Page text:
Like our popular 5V 1A USB wall adapter, we tweaked the output to be 5.2V instead of a straight-up 5.0V so that there's a little bit of 'headroom' long cables, high draw, the addition of a diode on the output if you wish, etc. The 5.2V is safe for all 5V-powered electronics like Arduino, Raspberry Pi, or Beagle Bone while preventing icky brown-outs during high current draw because of USB cable resistance.
The PowerBoost 1000 has at the heart a TPS61030 boost converter from TI.
This boost converter chip has some really nice extras such as low
battery detection, 4A internal switch, synchronous conversion, excellent
efficiency, and 700KHz high-frequency operation. Check out these specs!
- Synchronous operation means you can disconnect the output completely by connecting the ENable pin to ground. This will completely turn off the output
- 4A internal switch means you can get 1000mA+ from as low as 1.8V, 1500mA+ from 2 NiMH or Alkaline batteries, and at least 2000mA from a 3.7V LiPoly/LiIon battery or 3 NiMH/Alkalines. Just make sure your batteries can actually supply 3-4A, OK?
- Low battery indicator LED lights up red when the voltage dips below 3.2V, optimized for the most common usage of LiPo/LiIon battery usage
- On-board 1000mA charge-rate 'Apple/iOS' data resistors. Solder in the included USB connector and you can plug in any iPhone or iPod for a speedy 1000mA charge rate. Works with iPads, both mini and 'classic' type.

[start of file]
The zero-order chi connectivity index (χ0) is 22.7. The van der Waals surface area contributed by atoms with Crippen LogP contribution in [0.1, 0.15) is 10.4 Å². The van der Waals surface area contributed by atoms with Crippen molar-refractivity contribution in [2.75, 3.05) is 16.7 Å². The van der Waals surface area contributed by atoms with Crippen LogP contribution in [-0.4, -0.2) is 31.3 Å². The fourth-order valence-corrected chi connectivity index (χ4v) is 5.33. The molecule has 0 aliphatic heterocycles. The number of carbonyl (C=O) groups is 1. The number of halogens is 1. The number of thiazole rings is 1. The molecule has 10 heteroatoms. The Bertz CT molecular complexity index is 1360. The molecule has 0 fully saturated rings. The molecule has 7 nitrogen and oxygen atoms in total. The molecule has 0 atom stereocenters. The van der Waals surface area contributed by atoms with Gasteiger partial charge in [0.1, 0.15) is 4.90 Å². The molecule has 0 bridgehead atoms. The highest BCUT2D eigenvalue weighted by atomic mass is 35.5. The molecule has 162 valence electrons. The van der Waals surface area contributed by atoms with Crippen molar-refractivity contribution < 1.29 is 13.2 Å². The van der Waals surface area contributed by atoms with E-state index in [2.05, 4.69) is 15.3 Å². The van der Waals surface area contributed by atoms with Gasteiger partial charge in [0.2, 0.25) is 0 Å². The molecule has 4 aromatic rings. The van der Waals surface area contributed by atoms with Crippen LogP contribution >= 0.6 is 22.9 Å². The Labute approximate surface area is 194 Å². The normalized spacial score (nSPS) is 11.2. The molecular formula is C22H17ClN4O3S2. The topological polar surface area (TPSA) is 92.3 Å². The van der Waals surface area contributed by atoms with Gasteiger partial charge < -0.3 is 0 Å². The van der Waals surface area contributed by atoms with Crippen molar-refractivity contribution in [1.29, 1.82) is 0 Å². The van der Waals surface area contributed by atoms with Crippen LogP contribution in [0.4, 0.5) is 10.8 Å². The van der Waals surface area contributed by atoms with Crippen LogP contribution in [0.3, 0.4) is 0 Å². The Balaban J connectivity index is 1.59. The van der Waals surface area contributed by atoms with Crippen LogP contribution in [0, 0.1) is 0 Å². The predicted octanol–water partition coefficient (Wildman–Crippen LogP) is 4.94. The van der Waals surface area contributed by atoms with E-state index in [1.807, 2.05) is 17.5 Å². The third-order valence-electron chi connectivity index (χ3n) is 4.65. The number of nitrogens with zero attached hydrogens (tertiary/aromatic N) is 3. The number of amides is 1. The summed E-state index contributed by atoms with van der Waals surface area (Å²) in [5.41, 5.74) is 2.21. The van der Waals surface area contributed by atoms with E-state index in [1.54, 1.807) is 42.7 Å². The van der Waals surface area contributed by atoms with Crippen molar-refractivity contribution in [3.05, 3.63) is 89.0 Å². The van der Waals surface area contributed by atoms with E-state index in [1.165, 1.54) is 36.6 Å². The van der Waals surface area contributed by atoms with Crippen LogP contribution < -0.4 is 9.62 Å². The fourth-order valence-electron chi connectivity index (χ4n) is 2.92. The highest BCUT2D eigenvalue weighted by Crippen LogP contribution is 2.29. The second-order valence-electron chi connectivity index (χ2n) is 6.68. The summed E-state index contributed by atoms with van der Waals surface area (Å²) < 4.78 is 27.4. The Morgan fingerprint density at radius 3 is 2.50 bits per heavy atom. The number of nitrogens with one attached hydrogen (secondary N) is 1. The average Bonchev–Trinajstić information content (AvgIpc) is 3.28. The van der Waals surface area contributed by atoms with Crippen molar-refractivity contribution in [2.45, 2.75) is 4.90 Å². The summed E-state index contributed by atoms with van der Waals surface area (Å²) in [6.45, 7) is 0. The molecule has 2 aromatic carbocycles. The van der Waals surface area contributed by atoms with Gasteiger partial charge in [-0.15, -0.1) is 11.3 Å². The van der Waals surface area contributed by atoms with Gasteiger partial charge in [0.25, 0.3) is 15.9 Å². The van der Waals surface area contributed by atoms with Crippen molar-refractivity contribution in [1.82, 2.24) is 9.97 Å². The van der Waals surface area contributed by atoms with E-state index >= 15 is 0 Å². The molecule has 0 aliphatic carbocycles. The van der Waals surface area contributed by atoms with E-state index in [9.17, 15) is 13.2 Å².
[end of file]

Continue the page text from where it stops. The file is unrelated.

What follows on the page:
- Full breakout for battery in, control pins and power out
- 90%+ operating efficiency in most cases (see datasheet for efficiency graphs), and low quiescent current: 5mA when enabled and power LED is on, 20uA when disabled (power and low batt LED are off)
you are powering your project from USB, solder the USB A jack in (a
3-minute soldering task). Then choose either JST for input (JST is often
used for our LiIon batteries, but the connector is only rated for 2A) or a terminal block.
If you would like to use another terminal block for output, pick up a 3.5mm 2pin block here and solder to the output spot where the USB jack would go. Or don't solder any connectors in for a more compact power pack and go with 22AWG wires soldered directly in.